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Dead of Winter is the ultimate zombie game. I know some people probably don’t consider zombies to be science fiction but given that it’s a potential future for us, I’m counting it as such. Dead of Winter is a board game for 2-5 players and set in a zombie apocalypse in which survivors are battling not only the zombies but also each other for survival. At the start of the game, players select a scenario they need to complete and these vary from just eliminating zombies in the area to gathering certain items to working on a cure for the zombie plague. Each scenario gives the survivor a certain number of rounds that they must complete the objectives in and a morale tracker. If the morale ever drops to zero, the survivors lose. Each player also has a secret objective that they receive at the start of the game and must complete in order to win. If the survivors win but you don’t complete your secret objective, you still lose the game. And as if this didn’t make things hard enough, there is also a chance that one of the other players is a traitor. The traitor has their own secret objective that incorporates having the other players lose but also has some other element that they must complete. Dead of Winter is often brutally difficult for the non-traitor players and they must work together while still being selfish enough to complete their own objectives.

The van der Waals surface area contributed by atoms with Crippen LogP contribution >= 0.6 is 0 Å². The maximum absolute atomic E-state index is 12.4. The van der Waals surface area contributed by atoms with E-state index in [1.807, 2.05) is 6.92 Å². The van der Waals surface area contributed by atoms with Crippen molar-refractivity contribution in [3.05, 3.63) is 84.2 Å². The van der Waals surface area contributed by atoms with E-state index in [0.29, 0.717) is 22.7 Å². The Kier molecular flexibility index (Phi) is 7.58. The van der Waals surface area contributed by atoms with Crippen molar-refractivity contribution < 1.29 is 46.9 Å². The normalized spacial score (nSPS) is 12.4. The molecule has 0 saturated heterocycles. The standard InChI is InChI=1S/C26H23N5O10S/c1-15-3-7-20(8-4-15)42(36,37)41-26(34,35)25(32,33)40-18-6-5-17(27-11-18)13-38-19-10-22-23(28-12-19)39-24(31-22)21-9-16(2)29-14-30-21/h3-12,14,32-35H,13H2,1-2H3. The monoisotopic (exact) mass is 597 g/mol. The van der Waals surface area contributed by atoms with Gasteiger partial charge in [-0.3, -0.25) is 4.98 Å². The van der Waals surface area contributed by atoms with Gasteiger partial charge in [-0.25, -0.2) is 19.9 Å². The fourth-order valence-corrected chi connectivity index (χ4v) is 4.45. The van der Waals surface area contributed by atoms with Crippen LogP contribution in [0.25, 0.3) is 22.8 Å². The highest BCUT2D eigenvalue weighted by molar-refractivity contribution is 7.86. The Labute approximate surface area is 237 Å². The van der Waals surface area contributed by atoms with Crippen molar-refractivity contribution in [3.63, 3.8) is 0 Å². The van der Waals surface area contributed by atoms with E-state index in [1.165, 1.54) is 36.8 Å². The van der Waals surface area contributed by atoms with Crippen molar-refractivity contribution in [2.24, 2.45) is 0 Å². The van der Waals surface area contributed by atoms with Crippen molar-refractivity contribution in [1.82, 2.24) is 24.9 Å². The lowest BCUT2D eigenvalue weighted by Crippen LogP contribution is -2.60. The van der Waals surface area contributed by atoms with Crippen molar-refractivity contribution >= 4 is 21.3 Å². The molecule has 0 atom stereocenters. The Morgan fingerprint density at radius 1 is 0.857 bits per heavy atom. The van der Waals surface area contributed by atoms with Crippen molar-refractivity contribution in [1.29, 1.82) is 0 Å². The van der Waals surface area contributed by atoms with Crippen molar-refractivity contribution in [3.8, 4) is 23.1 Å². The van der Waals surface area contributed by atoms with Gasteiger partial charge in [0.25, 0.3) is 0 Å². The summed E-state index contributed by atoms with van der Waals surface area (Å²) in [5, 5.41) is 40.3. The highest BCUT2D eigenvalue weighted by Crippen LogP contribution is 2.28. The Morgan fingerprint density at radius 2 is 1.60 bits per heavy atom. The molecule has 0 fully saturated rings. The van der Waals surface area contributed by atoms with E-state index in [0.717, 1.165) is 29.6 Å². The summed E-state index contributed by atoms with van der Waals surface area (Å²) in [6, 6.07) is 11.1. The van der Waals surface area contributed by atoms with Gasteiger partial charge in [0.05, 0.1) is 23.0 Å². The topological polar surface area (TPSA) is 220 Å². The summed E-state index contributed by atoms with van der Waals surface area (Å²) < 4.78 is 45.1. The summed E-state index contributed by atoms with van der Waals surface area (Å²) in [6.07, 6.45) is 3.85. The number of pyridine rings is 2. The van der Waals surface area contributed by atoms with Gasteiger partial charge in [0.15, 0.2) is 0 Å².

Zombies are currently just about everyone’s favorite monster and there are a number of games out there that appeal to any zombie lover. However, none of them hold a candle to Dead of Winter. This game truly captures the desperate struggle for survival that you would expect and exacerbates it by giving each player motivation to look out for themselves above all. While other zombie games might give you the terror of zombies and the thrill of running or destroying them, only Dead of Winter pits you against the other players and your own self-preservation instincts as much as the zombies.

  1. Battlestar Gallactica
    Fantasy Flight Games

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Battlestar Gallactica is the game of intrigue and betrayal that started it all for me. This board game is based off of the remake of the old sci-fi show and it feels literally just like it. Fantasy Flight knows how to capture the feel of a theme better than just about any game company I’ve seen. For those who haven’t seen the show, Battlestar takes place on giant ships that are that’s left of humanity. After creating a race of artificially intelligent machines named Cylons which then decided they weren’t too keen on being slaves to humanity, humans are in a desperate struggle to survive against machines that look just like them. The players each select a character from the show to play as and at the beginning are given a role of either Cylon (machine) or human. After each person’s turn, there will be a crisis which must be resolved and all players can contribute cards and resources to. These are contributed face down so that any Cylon players can secretly screw over the humans. The human players must find the Cylons before everything goes wrong. What makes it even tougher is that the potential for another Cylon occurs halfway through the game. This atmosphere of betrayal turns players against each other and makes you question everyone’s motives. It perfectly captures the feel of the show as only FFG can.